How to ensure good mental health during COVID: tips from Prague professionals

Prague-based experts offer calming tips for coping with triggers in difficult times

Elizabeth Zahradnicek-Haas

Written by Elizabeth Zahradnicek-Haas
Published on 02.09.2020 14:58 (updated on 19.09.2020)

This article was originally published in March 2020.

For anyone who grapples with depression, social anxiety, or health anxiety on a regular basis the current global pandemic can trigger or exacerbate pre-existing conditions.
And while handwashing may keep the virus at bay it certainly doesn’t do much for anxiety levels. So what can you do to cope whether you are someone who has been diagnosed with any kind of mental health issues or someone who’s simply unaccustomed to dealing with the added stress brought on by the current atmosphere of dread, fear, and isolation?

Continue getting help

Experts say that its important to continue your existing care regimen. Many mental health professionals, like everyone and everything else right now, are moving their practices online. Their colleagues in Prague and the Czech Republic are no exception.

A number of professionals from our own directory listings have confirmed that they are offering contactless Skype and WhatsApp sessions in English and other languages; see individual listings for therapists, counselors, and psychologists here.

Practice acceptance

Dr. Désirée Gonzalo is one of many Prague-based mental-health professionals who will be offering her multilingual services online via Skype. A clinical psychologist specializing in anxiety disorders, she shared some coping strategies for anyone suffering from anxiety brought on by the spread of coronavirus.

She says that aside from following the government’s instructions, practicing acceptance is an important step to take in order to ensure good mental health. “Accept the current reality and do what you need to do in terms of self-care, care of loved ones, and work. Stay focused,” she says.

Limit how much time you spend checking headlines

And while it may be tempting to spend the day reading news updates, Dr. Gonzalo says our state of mind can suffer as a result. “Reading or watching the news too frequently can lead to unhealthy catastrophising, she says, which in turn can lead to imagining negative future scenarios. She suggests checking the news once or twice a day, and sticking to trusted sources.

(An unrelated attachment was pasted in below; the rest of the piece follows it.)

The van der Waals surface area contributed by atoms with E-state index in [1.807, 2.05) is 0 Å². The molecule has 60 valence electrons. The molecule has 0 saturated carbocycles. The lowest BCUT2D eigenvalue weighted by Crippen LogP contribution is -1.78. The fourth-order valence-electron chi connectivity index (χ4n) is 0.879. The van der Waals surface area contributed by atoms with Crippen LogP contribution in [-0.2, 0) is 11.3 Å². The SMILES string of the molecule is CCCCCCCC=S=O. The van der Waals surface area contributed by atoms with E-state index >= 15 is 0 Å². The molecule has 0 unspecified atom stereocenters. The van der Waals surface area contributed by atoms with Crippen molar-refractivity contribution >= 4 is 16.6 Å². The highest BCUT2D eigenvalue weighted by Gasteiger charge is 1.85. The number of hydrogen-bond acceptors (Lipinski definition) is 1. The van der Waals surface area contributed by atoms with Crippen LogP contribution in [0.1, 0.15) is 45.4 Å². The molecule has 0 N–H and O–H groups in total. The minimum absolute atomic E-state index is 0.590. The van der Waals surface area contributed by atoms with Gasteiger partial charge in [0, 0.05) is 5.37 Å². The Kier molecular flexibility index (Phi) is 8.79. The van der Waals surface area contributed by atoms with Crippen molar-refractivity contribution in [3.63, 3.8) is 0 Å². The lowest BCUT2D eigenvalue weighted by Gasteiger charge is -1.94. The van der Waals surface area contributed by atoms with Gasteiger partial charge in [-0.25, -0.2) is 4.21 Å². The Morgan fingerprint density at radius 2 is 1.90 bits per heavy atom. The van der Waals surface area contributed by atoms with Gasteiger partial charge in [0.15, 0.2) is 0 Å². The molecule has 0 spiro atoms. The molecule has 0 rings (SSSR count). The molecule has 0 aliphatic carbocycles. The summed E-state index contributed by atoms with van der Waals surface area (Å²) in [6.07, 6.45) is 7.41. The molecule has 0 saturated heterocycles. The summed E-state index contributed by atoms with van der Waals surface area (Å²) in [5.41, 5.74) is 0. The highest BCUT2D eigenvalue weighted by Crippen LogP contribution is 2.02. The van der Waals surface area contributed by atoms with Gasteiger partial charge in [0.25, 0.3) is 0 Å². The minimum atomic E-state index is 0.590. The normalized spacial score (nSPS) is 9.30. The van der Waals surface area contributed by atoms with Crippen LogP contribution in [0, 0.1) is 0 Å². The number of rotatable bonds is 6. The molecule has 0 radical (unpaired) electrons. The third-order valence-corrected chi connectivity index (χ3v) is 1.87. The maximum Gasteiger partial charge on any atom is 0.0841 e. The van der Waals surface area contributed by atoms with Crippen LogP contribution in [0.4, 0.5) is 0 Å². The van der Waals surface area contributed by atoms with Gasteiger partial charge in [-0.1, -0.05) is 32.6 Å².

Of course, entirely eschewing technology isn’t practical advice and disconnecting could leave you feeling adrift. Dr. Gonzalo recommends staying connected with friends and family.

Recognize this as a special time

Gail Whitmore is a Prague-based counsellor trained in crisis prevention and intervention. She offers her services 24/7, and takes calls and conducts online sessions. She also recommends the English-friendly crisis chat www.imalive.org for emergency situations.

Whitmore adds that trying to look at the positive aspects of the situation could actually help those who face mounting fears to remain focused. 

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She recommends reconnecting with your family in ways that weren’t practical before due to time constraints (do game nights, puzzles, etc.) or tackling things you always wished you could do if you only had the time — reread your favorite book, try or new hobby, or study Czech.

“Some of these things may sound a bit cheesy,” says Whitmore, “But it could be truly helpful to try and look outside of the box and use this very special chunk of time where other options are strictly limited.”

What are you doing to keep your mental health in check during the COVID crisis?